Some of us use desktop computers or laptops all day long for work, communication and leisure. Over time, without any cleanup and maintenance, the performance of these machines will degrade and will impact on our work. Over the years, I have learned to keep things trimmed and cleaned and it usually starts with my desktop.
Let’s make it more functional – you may have your own styles, here’s mine
Let’s clear the desktop files
This is one thing I don’t get when I see some of my friends’ desktops – it is full of files. Although many claims that the icons on the desktop do not hog memory, having too many icons on the desktop is just downright confusing. I had friends who spend time looking for a file on their over-crowded desktop. So I have done for mine is to clear the desktop by right click on the desktop > arrange icons by > hide desktop icons.
Dock in the usual files
Even though my desktop now looks clean; it is not so helpful yet. Out of the many files that I have, there are just a few files that I often click very regularly on daily basis, namely browsers, RSS feeder, journals, budget spreadsheets and shortcuts to other working files. So, what I do is to place them on a dock. I use ObjectDock (free version) for this purpose but you can find other freeware versions in the net.
Another option is to have the shortcuts at Windows Start which also does the same job – to get you to the relevant files and folders with a click of the button.
Place address bar on the taskbar
In one of the recent window updates (XP SP3), Microsoft took out this fine function. But not to worry, it can be easily added back using 3rd party software. I am using the one from www.muvenum.com.
So instead of clicking Start > My Computer > C Drive, I just type C:\ at the taskbar and press enter – the windows explorer opens accordingly. The fact that the taskbar ‘remembers’ the files opened recently makes it even more convenient. I just type the path and the files opened will be displayed as a drop-down list.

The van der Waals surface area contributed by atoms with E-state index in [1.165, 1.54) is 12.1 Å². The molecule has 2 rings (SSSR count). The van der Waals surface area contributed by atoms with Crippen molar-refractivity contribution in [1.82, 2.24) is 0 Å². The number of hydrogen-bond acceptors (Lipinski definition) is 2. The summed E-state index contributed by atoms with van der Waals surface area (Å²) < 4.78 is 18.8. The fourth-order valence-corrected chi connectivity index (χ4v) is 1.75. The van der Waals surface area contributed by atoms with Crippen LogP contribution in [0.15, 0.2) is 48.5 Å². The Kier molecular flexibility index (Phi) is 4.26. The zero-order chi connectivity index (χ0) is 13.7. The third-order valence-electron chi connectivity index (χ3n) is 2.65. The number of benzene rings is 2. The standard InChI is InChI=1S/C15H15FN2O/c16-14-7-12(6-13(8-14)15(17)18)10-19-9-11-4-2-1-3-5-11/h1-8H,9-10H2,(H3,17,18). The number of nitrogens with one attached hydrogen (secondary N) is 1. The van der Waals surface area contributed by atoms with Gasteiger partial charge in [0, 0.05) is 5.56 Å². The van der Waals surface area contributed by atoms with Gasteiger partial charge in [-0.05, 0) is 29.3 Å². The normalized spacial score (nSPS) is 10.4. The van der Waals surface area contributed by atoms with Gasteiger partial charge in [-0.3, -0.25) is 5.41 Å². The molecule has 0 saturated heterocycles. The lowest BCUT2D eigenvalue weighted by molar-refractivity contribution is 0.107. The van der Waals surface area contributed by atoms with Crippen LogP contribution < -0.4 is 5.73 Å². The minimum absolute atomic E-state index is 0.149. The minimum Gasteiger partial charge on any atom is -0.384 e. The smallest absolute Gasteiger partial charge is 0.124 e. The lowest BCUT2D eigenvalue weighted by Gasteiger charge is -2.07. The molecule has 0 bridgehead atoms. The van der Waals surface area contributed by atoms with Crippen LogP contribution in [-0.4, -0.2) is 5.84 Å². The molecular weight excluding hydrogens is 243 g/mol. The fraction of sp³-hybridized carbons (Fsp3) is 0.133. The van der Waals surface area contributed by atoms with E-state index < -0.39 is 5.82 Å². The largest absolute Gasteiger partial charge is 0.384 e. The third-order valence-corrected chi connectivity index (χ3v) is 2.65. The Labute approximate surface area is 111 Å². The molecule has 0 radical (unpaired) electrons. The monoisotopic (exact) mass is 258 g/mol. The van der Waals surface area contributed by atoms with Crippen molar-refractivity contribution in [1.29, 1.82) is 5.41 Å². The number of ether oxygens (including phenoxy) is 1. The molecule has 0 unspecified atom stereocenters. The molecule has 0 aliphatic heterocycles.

One of the things I hate early in the morning is the slow startup of Windows XP – it is not the OS itself that is causing the slow start-up but rather startup programs like anti-malware, anti-virus, etc. Having too many start-ups can clog the memory and makes the start-up slow – so I use the Startup Delayer:-
When Windows loads it’s Startup file, it attempts to load every program in there at the same time. Therefore if you have quite a lot of programs starting when Windows starts, each program will try and grab CPU time so that it can load.
If each program tries to do this at the same time, you soon notice the slow down that occurs, due to your CPU trying to help all the programs to load, and your hard disk accessing multiple files.
Startup Delayer allows you to setup how many seconds after Windows has started, to load each program.
When I am at work, the office firewall takes cares of my laptop but when I am onsite, my laptop’s own firewall program need to be fired up and running. So what I have done is to delay the start of my personal firewall program when I start the laptop in the morning – if I am in the office, I will skip the startup but I am onsite, I will just allow the firewall to start up automatically.
Any more ideas?